When the pandemic began to take hold in the US, I couldn’t possibly imagine just how much would change. I figured it’d be only a couple of weeks and then things would be back to business as usual. Heck, I didn’t even own a desk. For the first few days, my wife and I shared a coworking space at our kitchen table, laptops open, trying to focus, and meeting each other’s “work persona” for the first time.
Neither of us had any idea how much of a learning curve there might be to remote work, but well over a year later working from home has become a sort of new normal–a catchy, alliterative way of saying “something you should probably get used to.” While some companies have historically been leery of remote work, the pandemic forced their acceptance and many ultimately found it to actually increase productivity from the workforce. As a result, many forward-looking companies are considering these to be lasting changes, allowing their teams to either go fully remote indefinitely, or into a flexible split schedule between home and office.
In our time spent at home so far, we’ve learned versions of what works and, equally important, what doesn’t work when working remote. I certainly haven’t come up with all the answers, but since remote work clearly isn’t going anywhere, it’s worth discussing some core strategies toward becoming a better remote worker.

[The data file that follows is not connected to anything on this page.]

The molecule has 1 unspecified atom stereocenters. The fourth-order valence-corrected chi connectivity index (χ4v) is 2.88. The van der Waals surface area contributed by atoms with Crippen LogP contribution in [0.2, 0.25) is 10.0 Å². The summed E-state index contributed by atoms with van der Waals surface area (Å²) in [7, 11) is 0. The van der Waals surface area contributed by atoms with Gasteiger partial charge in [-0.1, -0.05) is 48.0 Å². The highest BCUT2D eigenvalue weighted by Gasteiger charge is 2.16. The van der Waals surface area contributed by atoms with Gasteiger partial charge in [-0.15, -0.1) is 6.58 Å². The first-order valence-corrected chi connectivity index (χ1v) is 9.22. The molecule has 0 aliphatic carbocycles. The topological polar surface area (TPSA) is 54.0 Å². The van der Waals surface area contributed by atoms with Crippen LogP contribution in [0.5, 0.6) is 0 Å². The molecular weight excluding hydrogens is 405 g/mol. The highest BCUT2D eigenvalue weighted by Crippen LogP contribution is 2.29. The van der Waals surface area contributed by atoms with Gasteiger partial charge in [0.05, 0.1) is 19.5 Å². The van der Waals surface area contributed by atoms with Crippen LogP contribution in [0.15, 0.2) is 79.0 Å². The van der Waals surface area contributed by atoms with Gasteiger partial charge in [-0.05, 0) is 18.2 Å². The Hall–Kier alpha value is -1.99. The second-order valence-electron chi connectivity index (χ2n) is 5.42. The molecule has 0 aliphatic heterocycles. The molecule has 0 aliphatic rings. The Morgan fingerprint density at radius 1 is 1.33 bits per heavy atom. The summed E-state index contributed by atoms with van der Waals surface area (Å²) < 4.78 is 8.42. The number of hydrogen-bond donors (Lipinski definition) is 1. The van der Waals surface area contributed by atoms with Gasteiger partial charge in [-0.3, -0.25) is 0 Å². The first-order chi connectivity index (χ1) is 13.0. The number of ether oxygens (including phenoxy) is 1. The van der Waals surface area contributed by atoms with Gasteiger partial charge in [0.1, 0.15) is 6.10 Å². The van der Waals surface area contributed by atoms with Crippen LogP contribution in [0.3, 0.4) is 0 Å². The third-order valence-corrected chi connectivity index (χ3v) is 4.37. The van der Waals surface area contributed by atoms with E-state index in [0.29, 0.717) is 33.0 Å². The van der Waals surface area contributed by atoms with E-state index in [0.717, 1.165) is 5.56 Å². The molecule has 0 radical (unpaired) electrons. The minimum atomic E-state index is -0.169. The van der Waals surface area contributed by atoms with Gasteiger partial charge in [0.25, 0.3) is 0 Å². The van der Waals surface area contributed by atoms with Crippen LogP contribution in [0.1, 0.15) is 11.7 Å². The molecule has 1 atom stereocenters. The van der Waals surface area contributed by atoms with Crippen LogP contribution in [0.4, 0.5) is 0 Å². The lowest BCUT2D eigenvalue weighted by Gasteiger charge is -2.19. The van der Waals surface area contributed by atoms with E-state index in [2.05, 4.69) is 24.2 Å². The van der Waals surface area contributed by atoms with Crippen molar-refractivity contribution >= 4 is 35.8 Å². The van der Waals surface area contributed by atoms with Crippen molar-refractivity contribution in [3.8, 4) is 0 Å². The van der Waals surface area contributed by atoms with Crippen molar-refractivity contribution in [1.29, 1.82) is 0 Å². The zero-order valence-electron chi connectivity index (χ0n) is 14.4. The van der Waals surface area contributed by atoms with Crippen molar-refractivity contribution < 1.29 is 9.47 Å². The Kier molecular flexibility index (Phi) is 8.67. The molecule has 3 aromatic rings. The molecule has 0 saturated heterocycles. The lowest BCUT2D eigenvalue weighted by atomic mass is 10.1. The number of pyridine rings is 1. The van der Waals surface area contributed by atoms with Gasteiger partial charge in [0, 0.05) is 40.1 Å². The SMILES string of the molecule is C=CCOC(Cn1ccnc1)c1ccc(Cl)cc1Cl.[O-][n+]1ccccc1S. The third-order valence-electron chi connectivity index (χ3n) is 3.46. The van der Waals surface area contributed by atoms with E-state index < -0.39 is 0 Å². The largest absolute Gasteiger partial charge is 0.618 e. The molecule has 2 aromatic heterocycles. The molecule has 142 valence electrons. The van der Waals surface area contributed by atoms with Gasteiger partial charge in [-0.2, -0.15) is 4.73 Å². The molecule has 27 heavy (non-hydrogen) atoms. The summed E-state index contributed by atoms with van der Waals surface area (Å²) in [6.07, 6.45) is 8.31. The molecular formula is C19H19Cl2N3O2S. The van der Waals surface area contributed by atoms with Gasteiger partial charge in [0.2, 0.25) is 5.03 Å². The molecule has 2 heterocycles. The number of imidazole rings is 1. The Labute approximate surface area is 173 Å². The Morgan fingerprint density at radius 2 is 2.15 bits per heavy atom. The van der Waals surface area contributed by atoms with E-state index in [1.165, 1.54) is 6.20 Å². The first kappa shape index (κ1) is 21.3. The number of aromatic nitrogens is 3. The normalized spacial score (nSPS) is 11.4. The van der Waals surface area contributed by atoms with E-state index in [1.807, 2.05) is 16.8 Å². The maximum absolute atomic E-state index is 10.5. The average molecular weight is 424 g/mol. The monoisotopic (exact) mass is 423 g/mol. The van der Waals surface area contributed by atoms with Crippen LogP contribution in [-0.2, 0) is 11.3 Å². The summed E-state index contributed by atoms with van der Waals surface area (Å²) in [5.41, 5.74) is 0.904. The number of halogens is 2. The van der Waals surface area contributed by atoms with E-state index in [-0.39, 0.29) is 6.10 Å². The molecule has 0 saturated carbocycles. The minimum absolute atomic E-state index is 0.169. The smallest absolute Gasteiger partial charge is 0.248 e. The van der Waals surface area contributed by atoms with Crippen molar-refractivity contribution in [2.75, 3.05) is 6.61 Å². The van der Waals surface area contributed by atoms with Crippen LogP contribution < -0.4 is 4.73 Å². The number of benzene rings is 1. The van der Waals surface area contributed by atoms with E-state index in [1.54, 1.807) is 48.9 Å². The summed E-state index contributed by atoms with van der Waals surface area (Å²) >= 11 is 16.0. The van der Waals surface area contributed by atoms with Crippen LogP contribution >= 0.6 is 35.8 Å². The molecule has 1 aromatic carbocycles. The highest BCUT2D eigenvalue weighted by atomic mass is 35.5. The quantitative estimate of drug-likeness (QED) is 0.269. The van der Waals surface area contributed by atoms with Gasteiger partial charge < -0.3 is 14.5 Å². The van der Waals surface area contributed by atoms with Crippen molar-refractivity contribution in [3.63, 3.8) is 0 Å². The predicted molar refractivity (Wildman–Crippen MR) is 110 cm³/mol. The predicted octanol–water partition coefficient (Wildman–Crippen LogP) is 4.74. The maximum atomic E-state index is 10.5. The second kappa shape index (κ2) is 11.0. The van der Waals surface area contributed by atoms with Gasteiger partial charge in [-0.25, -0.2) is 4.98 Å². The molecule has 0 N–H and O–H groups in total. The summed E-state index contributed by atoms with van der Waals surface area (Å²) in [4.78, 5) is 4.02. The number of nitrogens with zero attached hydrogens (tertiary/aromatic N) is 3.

Keep your personal and professional life separate – literally
First, your physical environment can have a huge impact. When we’re working in the same place that we live, the lines between the two become increasingly blurred. We cease to transition between work and life, but instead do both simultaneously. We end up working when we should be relaxing, running errands when we should be working, and becoming distracted by whatever we just overheard on the news.
If at all possible, it’s helpful to give each part of your day its own dedicated physical space. On his blog, productivity coach Jim Kwik writes that “using consistency helps the brain pick up on the environment to determine where to focus” and explains ways in which learning is done so contextually. Your brain wires to its surroundings, and builds deep associations between where you are and what you do. So, if you’re going to be working, have a surface and seat designated primarily for work. When you’re at your desk, you know you’re there to work–and whatever else ISN’T work will have to wait. And this helps to not only enhance focus, but also to disconnect from work at the end of the day. In this vein, make sure to keep the couch for leisure and the bed for sleeping. The more you create and stick to these boundaries, the more effective you will be at transitioning from one state to another.